CenturyLink's Patel: Broadband expansion will focus on higher speeds, dense areas

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CenturyLink's CFO said future broadband expansion efforts will leverage and extend existing assets. (CenturyLink).

As CenturyLink advances higher speed broadband into more areas via copper and FTTH, the service provider will focus on a multiuse deployment mentality where it will leverage assets that can serve not only consumers, but also wholesale and business customers.

Sunit Patel, CFO of CenturyLink, told investors during the Citi 2018 Global TMT West Conference that the service provider’s approach will allow it to stay within its broader capital budget.

Sunit Patel, Level 3
Sunit Patel

“As we look at the capital allocation for the residential business, we think there are more returns to be had with the same amount of capital,” Patel said.

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Specifically, the service provider will focus on more densely populated areas located near its fiber network to address higher speed needs.

“Instead of focusing capital on getting broadband speeds up to 10-20 Mbps, you would focus your money more surgically on areas that have higher population densities and better socioeconomic demographics that are in coexistence with businesses and where wireless infrastructure might be needed to get a better return on capital,” Patel said. “You would focus your capital on providing much higher broadband speeds than just offering 10-20 Mbps.”

Patel added that “once we find areas where we can get a good return opportunities, we don’t mind ramping up investments.”

But serving large cities’ broadband needs is only one part of CenturyLink’s broadband plan. CenturyLink will also leverage federal funds to enhance rural broadband availability.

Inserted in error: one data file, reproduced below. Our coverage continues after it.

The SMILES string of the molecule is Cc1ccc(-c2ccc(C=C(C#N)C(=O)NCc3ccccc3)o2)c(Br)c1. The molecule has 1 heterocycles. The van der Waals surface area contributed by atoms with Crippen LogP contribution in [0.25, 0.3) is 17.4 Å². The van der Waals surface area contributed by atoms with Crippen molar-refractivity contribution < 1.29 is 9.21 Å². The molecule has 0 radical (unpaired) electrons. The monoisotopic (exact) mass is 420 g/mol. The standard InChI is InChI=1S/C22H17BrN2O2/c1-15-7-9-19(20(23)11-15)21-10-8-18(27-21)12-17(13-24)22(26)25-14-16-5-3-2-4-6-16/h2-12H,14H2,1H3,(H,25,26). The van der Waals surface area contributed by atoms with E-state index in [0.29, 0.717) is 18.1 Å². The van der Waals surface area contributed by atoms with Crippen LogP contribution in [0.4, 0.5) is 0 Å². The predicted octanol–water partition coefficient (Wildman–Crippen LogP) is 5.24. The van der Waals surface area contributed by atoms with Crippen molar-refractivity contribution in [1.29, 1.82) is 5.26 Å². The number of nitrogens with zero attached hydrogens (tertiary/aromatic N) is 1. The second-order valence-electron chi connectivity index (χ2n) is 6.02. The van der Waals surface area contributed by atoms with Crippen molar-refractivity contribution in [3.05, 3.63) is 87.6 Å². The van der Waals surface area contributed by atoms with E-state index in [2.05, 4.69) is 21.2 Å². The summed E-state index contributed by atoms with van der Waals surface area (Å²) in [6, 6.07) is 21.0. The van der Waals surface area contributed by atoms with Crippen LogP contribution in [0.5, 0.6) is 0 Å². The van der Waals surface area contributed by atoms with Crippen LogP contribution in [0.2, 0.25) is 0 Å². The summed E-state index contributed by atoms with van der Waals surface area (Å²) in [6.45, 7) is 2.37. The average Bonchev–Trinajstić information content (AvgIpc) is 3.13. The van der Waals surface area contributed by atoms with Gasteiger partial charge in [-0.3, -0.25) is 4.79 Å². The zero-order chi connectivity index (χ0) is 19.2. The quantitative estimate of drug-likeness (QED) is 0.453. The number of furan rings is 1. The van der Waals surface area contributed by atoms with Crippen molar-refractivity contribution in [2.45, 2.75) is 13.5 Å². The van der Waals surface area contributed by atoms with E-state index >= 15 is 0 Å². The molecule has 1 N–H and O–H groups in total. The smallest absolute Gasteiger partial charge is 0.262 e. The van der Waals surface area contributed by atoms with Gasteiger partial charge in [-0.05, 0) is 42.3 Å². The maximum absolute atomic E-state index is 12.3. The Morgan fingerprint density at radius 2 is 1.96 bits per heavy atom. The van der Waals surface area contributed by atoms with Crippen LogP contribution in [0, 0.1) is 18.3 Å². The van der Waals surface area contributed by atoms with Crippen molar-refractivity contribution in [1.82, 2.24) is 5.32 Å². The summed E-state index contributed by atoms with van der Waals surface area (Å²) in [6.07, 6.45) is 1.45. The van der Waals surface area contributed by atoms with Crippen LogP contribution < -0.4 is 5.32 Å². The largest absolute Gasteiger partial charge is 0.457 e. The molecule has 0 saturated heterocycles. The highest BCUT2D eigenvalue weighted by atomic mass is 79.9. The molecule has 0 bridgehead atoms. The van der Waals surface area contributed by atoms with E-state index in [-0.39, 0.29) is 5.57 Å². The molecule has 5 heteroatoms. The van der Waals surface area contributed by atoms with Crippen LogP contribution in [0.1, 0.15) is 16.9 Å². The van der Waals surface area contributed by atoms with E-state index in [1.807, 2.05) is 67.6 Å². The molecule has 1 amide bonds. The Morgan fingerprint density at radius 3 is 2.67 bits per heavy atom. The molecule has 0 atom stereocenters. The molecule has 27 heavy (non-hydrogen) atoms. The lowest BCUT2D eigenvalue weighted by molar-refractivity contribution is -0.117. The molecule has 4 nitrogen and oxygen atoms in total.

In 2015, CenturyLink accepted $500 million in the second phase of the FCC's Connect America Fund (CAF II), enabling it to deliver broadband services to about 1.2 million rural households and businesses in 33 states over the next six years.

By accepting the 33 CAF II statewide offers, CenturyLink will be able to deliver up to 10/1 Mbps to locations in FCC-designated, high-cost census blocks that today can get at best between 1.5 to 3 Mbps speeds.

“The other area of broadband expansion would be in rural markets where federal funding is available for you to be able to utilize and offer more speeds,” Patel said.

In the near-term, CenturyLink has plenty of work cut out for itself to overcome a series of quarterly broadband subscriber declines.

While the telco has not revealed its fourth-quarter earnings date yet, CenturyLink lost another 101,000 customers during the third quarter. The service provider ended the quarter with a total of 5.76 million customers.

For its part, the service provider previously said that it will continue to enhance various speed profiles by the year 2020. It said it will provide 90% of homes passed with 40 Mbps, 70% of homes and businesses passed with 100 Mbps and over 20% with 1 Gbps or higher speeds.